Tuesday, 8 November 2011

Ummmm, 2 months later....

I'm being so bad keeping this updated! Sorry, I'll try to do better :)

Firstly I want to say a huge THANK YOU to all my lovely Twitter friends who I've got to know over the past few months. Cannot express how much your support and friendship has meant to me.

Right, so what's happened in the past 2 months? Well, quite a lot really. Alex is doing really well. Everyone who sees him now who knew him before comments on how he's like a different person. So full of life, funny and he eats! He had always been an exceptionally fussy eater, and we never knew that it was because food hurt him. Now he is trying new things, and discovering he likes things. Rather a novelty for me still.

Ruth finally had her biopsy on 31st October. After leaving home around 9.30am we reached Birmingham Children's Hospital at 11.30am. We had to sit on flip-up chairs in the waiting area of the Medical Day Care ward until her bed was finally ready at around 2.30. She was very lucky though, as she got a side room to herself. After checks by multiple Drs and nurses, talks with the anaesthetist and surgeon she was given the go-ahead for the procedure. Then more waiting around until the porter came to take her to theatre at 4.20. A lightening quick change into a hospital gown and it was down to theatre. She was very brave and agreed to have a cannula in her hand even though she is scared of needles. She was so brave, even though she was afraid she wouldn't wake up from the anaesthetic, and was a little teary. At 4.30 John and I went back to her room to wait to hear how it had gone. At just after 5 the surgeon came to tell us all had gone well, and that although from what they'd seen it looked like it was coeliac disease, that we should wait until the biopsy report came to know for sure. 10 minutes later we were able to meet her in the recovery room, but poor Ruth wasn't feeling at all well. Having been nil by mouth for many hours by then, coupled with the anaesthetic had left her with a terrible headache and she was so distressed it was heartbreaking. The medical staff were clearly worried that she was so upset - the team leader was stroking her forehead, just like I do. Little things like that make a difference, and show how much they care. The ward closed at 6pm, so once Ruth was back there (5.15) they were hurrying her to eat, drink and get dressed so she could go home. Otherwise she'd have to be admitted to another ward and stay overnight. Of course all she wanted to do was sleep, so she was even more distressed. Eventually she managed to drink some water, eat some apple slices and let me dress her. She stood on legs as wobbly as Bambi's and held our arms as we left the ward, only to get stuck in rush hour traffic in the centre of Birmingham at 6pm! We got home at 7.45 and she was starving, ate solidly for half an hour before falling asleep. Fortunately the school had booked her the next day off school as well, so she had a chance to recover a bit.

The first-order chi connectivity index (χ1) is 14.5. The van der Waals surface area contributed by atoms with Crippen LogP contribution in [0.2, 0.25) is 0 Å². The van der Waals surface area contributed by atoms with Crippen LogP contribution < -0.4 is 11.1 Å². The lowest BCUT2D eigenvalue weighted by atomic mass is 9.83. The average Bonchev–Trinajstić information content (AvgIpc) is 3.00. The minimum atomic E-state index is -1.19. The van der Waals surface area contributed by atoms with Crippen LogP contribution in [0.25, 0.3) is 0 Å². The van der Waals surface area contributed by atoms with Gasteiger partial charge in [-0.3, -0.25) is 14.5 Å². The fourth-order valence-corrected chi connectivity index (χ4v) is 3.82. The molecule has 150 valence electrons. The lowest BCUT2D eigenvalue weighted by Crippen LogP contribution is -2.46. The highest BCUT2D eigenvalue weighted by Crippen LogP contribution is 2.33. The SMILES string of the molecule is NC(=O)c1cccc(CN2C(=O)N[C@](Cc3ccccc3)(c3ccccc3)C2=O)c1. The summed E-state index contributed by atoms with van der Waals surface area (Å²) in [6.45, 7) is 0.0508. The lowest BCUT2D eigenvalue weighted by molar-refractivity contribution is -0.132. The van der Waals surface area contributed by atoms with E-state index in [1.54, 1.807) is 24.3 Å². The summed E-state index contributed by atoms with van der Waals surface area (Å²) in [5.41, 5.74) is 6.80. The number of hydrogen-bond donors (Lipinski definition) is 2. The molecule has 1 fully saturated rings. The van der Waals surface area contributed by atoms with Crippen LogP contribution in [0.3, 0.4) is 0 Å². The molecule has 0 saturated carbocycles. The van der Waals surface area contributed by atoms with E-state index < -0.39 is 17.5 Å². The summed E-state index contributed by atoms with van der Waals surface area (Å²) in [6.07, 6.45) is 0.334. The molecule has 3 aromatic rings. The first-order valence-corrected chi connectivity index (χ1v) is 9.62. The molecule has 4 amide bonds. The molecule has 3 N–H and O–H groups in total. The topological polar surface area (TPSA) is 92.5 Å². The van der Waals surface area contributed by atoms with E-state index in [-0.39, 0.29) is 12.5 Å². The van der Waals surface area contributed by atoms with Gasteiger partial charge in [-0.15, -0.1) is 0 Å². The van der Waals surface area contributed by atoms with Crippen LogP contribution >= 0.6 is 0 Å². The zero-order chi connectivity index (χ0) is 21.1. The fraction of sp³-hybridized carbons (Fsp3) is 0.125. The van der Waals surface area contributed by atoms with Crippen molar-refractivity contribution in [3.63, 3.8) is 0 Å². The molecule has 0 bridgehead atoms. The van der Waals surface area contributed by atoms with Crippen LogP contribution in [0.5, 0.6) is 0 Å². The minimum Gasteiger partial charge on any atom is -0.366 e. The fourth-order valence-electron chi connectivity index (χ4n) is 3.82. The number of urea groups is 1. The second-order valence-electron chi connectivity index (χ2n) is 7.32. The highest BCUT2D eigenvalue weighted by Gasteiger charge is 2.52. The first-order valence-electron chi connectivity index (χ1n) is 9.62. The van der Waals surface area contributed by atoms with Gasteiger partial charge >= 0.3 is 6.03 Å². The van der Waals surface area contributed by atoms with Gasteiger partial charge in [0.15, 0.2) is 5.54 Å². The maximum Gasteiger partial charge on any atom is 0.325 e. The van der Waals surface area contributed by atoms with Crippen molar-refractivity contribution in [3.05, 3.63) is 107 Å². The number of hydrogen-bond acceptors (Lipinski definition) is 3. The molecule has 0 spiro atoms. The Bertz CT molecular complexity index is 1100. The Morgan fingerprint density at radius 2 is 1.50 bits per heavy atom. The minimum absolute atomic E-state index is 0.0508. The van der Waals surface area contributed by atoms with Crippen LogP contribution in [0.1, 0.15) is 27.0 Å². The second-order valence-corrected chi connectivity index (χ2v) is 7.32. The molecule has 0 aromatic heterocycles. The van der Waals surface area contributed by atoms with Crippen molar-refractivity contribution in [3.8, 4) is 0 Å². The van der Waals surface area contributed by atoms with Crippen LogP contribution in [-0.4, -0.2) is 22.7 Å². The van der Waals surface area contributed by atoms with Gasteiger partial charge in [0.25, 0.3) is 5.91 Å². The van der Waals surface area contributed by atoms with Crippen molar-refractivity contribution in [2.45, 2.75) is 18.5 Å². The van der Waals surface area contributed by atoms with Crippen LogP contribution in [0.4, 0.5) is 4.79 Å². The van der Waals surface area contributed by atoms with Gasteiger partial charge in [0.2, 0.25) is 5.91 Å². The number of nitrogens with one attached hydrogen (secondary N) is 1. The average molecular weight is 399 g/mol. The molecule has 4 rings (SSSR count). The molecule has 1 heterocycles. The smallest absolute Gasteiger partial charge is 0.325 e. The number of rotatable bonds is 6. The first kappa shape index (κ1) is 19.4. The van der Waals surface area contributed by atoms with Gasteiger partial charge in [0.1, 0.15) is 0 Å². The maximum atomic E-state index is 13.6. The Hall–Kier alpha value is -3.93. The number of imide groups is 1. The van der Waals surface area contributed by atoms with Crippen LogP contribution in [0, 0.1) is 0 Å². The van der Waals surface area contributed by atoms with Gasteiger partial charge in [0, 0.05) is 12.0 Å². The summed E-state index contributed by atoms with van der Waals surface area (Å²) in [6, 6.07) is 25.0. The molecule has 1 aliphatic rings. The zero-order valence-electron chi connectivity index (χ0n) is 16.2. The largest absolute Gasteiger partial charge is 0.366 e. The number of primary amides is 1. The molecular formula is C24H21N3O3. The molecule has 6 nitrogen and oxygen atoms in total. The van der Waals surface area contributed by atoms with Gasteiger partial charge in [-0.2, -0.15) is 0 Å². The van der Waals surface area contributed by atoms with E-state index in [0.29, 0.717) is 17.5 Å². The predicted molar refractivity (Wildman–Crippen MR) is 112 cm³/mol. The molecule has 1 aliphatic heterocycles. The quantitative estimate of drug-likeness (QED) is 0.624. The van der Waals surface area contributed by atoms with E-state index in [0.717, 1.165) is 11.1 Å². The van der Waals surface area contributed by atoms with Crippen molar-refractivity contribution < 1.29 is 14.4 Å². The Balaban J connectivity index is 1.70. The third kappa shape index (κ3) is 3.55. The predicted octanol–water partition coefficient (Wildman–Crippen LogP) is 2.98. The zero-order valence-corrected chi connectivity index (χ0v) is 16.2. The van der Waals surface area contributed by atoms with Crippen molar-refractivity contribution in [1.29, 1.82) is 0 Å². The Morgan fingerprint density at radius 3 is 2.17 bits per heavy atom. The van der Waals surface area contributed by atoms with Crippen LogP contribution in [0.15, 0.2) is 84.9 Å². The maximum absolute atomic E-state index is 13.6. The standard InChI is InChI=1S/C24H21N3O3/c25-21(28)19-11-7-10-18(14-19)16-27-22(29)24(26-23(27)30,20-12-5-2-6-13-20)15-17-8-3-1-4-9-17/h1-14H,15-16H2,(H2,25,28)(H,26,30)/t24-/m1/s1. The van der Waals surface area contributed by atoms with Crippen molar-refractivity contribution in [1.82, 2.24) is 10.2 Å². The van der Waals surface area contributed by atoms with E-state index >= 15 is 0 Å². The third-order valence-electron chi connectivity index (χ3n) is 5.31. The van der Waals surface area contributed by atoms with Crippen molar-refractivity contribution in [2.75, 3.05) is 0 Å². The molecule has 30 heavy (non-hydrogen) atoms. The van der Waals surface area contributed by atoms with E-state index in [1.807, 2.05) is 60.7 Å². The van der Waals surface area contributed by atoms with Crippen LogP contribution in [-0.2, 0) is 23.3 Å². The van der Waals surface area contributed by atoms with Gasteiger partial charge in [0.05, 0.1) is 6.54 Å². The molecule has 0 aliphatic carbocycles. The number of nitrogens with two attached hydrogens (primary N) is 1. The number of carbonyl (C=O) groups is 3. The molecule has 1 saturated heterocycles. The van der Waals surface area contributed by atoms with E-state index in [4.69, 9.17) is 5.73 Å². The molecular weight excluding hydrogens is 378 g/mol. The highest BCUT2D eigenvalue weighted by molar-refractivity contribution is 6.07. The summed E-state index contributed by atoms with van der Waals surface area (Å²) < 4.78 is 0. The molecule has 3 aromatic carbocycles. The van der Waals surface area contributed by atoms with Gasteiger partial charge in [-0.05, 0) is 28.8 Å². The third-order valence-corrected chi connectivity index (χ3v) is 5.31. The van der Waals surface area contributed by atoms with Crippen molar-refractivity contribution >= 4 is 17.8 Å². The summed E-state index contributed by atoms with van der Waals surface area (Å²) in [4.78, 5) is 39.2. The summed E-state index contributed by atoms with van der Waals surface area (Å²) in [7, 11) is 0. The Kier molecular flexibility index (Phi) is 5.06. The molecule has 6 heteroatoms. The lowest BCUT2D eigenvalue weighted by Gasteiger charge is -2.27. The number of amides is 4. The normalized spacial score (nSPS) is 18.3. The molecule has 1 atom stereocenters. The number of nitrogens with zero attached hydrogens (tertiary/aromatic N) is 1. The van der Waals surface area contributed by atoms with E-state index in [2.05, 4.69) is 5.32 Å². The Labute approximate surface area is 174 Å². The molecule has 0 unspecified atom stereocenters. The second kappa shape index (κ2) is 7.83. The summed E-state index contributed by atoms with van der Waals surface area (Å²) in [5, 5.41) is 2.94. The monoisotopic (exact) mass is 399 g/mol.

So now its another waiting game for the biopsy report to arrive. Hopefully it won't be too long.

I'm having an intersting time at the moment with my own symptoms but I'll save that for another post I think :)